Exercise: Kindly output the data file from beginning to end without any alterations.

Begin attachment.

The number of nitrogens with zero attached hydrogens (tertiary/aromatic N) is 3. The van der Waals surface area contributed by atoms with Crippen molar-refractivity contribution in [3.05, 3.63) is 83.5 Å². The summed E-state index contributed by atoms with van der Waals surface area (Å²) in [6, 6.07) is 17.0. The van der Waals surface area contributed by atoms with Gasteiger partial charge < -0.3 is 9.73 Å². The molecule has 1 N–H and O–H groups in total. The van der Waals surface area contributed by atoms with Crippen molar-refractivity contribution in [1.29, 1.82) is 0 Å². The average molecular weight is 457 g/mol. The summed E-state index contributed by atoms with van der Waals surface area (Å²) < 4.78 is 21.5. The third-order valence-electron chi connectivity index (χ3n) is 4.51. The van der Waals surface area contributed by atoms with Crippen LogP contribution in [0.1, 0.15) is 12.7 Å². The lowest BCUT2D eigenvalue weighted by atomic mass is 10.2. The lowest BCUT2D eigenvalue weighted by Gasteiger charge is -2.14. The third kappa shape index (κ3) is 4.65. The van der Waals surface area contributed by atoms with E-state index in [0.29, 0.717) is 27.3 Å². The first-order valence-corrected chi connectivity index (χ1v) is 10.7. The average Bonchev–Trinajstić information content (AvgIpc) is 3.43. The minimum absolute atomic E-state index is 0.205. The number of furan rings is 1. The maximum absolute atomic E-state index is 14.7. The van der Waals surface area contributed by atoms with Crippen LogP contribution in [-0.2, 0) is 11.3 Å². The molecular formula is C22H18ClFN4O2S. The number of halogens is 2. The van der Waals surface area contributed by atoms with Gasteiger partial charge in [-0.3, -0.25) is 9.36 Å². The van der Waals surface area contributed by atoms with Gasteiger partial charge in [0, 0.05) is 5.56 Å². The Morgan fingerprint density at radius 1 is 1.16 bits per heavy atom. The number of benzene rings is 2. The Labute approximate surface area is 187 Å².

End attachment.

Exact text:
The number of nitrogens with zero attached hydrogens (tertiary/aromatic N) is 3. The van der Waals surface area contributed by atoms with Crippen molar-refractivity contribution in [3.05, 3.63) is 83.5 Å². The summed E-state index contributed by atoms with van der Waals surface area (Å²) in [6, 6.07) is 17.0. The van der Waals surface area contributed by atoms with Gasteiger partial charge < -0.3 is 9.73 Å². The molecule has 1 N–H and O–H groups in total. The van der Waals surface area contributed by atoms with Crippen molar-refractivity contribution in [1.29, 1.82) is 0 Å². The average molecular weight is 457 g/mol. The summed E-state index contributed by atoms with van der Waals surface area (Å²) < 4.78 is 21.5. The third-order valence-electron chi connectivity index (χ3n) is 4.51. The van der Waals surface area contributed by atoms with Crippen LogP contribution in [0.1, 0.15) is 12.7 Å². The lowest BCUT2D eigenvalue weighted by atomic mass is 10.2. The lowest BCUT2D eigenvalue weighted by Gasteiger charge is -2.14. The third kappa shape index (κ3) is 4.65. The van der Waals surface area contributed by atoms with E-state index in [0.29, 0.717) is 27.3 Å². The first-order valence-corrected chi connectivity index (χ1v) is 10.7. The average Bonchev–Trinajstić information content (AvgIpc) is 3.43. The minimum absolute atomic E-state index is 0.205. The number of furan rings is 1. The maximum absolute atomic E-state index is 14.7. The van der Waals surface area contributed by atoms with Crippen LogP contribution in [-0.2, 0) is 11.3 Å². The molecular formula is C22H18ClFN4O2S. The number of halogens is 2. The van der Waals surface area contributed by atoms with Gasteiger partial charge in [-0.3, -0.25) is 9.36 Å². The van der Waals surface area contributed by atoms with Gasteiger partial charge in [0, 0.05) is 5.56 Å². The Morgan fingerprint density at radius 1 is 1.16 bits per heavy atom. The number of benzene rings is 2. The Labute approximate surface area is 187 Å².